On March 17 individuals from eight organizations met in Cincinnati to discuss the future of the baking industry. Called the Bakers Alliance, the group consisted of representatives from the American Bakers Association (A.B.A.), AIB International, the American Society of Baking, the Allied Trades of the Baking Industry, BEMA, the Grain Foods Foundation, the North American Millers’ Association and Morgan Lewis.
The meeting came about after the A.B.A. developed strategic plan initiatives in 2017 and 2018 to create collaboration within and promote awareness about the industry. The Bakers Alliance was one of those initiatives. The A.B.A. invited leaders to join a movement, and these organizations responded with enthusiasm, ready to take on industry challenges together.
The first focus, set for this year, is on workforce recruitment and retention. In 2017, the A.B.A. surveyed the industry about what was having the greatest impact on their business, and three out of four of the top issues had to do with the workforce. Answers included “finding workers with appropriate skills and training,” “developing future leaders within the company,” and the “image of the industry and ability to attract skilled workers.” In 2019, the A.B.A. issued another survey asking its own members about their biggest problems. Eighty-six per cent of bakers and 70% of suppliers said that attracting and retaining a quality workforce was their main concern.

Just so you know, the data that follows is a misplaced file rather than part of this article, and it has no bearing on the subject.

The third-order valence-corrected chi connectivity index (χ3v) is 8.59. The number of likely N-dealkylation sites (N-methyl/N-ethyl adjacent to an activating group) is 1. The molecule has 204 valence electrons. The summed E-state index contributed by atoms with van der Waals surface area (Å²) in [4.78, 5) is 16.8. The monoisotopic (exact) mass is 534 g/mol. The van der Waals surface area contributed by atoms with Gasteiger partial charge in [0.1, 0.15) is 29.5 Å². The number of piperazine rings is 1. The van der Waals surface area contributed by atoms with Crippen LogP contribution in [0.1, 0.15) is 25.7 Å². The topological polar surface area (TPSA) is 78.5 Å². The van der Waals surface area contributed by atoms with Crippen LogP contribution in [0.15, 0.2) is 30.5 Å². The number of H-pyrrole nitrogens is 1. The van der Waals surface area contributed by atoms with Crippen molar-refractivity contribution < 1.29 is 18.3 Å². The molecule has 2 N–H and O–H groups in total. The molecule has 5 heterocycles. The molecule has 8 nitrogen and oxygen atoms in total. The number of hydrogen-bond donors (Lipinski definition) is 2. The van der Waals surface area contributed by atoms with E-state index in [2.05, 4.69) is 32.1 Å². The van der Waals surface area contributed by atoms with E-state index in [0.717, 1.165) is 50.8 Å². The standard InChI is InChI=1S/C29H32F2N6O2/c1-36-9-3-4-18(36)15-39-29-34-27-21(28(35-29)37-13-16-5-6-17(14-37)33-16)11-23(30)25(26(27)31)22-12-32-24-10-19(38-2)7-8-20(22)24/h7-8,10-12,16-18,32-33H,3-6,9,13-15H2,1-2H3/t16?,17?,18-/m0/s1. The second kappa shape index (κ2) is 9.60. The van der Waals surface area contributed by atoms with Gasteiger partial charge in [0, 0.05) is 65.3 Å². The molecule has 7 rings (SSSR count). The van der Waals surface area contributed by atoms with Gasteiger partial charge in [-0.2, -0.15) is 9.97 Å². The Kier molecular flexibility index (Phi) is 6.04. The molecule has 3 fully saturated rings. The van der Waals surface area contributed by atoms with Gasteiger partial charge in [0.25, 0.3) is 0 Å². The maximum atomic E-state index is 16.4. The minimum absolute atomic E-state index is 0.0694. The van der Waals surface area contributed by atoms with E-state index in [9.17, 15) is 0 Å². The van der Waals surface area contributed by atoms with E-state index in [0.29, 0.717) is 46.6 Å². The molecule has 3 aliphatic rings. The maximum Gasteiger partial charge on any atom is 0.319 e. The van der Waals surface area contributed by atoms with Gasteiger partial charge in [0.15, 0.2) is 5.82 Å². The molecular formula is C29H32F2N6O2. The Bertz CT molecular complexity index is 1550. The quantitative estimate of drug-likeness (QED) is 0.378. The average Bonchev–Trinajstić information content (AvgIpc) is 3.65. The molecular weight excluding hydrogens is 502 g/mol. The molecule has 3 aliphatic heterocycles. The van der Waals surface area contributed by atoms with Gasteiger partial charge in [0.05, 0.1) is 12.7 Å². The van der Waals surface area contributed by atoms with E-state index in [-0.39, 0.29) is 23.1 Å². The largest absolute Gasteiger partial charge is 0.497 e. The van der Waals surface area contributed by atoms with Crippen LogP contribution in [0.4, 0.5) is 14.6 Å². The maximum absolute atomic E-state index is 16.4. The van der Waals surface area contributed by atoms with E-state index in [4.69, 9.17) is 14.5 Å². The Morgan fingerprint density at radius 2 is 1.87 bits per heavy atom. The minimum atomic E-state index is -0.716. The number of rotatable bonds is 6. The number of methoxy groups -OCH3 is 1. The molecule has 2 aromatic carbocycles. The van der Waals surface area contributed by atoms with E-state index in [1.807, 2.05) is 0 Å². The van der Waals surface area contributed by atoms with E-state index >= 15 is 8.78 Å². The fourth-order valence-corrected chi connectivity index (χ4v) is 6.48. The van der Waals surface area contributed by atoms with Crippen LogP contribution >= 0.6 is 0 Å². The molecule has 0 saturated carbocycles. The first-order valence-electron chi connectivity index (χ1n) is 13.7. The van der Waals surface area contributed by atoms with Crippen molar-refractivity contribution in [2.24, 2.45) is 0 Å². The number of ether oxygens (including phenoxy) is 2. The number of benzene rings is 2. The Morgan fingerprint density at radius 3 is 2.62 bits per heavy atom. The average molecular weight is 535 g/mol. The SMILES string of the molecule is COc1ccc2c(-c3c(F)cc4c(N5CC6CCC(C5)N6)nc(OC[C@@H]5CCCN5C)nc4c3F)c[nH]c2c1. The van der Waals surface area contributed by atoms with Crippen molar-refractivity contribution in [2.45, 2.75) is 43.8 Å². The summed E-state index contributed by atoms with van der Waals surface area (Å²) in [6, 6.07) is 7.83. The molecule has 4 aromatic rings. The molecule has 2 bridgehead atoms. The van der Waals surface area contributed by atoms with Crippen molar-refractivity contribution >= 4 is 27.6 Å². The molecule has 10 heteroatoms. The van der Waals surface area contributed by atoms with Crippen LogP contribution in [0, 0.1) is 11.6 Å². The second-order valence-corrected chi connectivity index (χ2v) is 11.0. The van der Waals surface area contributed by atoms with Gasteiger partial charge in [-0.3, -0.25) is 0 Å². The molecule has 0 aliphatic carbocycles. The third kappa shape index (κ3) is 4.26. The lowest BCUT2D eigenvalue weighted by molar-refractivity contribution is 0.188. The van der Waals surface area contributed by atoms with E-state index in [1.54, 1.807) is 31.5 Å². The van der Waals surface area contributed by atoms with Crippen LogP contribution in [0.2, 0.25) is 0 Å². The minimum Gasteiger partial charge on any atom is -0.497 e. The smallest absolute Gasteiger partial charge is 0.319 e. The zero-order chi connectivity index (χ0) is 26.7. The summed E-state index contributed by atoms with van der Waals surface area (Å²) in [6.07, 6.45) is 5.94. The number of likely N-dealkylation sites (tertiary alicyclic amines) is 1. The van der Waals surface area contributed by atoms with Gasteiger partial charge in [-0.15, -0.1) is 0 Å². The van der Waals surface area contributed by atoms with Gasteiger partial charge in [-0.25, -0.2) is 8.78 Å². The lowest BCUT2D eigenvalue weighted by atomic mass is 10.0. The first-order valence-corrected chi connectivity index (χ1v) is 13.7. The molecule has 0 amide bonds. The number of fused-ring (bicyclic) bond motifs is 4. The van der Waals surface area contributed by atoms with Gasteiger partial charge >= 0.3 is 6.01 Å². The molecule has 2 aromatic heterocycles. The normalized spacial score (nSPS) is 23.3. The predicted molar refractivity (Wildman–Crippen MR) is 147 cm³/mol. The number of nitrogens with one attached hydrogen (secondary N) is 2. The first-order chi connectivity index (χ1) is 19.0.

The Bakers Alliance proposed two plans of action to push the industry in a better direction. The first is an apprenticeship program, implemented on a specific level and overarching one. Currently, the representatives on the alliance are creating a guide for companies to establish an internal program. It includes possible financial resources, a list of schools and colleges that might support the program and training modules. On a broader spectrum, the Bakers Alliance is developing content used to train workers such as manufacturing technicians for specific positions with the potential for certification and accreditation.
The second action plan is a thought leadership strategy that shares the story of the industry — its “community engagement and contributions, desirability as a ‘career of choice,’ and economic impact as employers” — according to the meeting report. This story will go out to four types of audiences: middle school and high school students, technical schools and junior colleges, military service members transitioning to civilian life, and second-chance workers.
Although there are a variety of questions the Bakers Alliance is seeking to answer regarding these initiatives — What organization would be best to develop apprenticeship playbook content? How can it tell a story that shows a behind-the-scenes view of the industry? How does it set the baking industry apart from other industries for target audiences? — it’s taking steps to answer them through surveys, examining existing company programs and additional research on other industries and its target audience.
Starting off the year with a strong plan to grow the industry in one critical area, the organization seeks to maintain momentum throughout the rest of the year and beyond. The Bakers Alliance is scheduled to meet again this fall.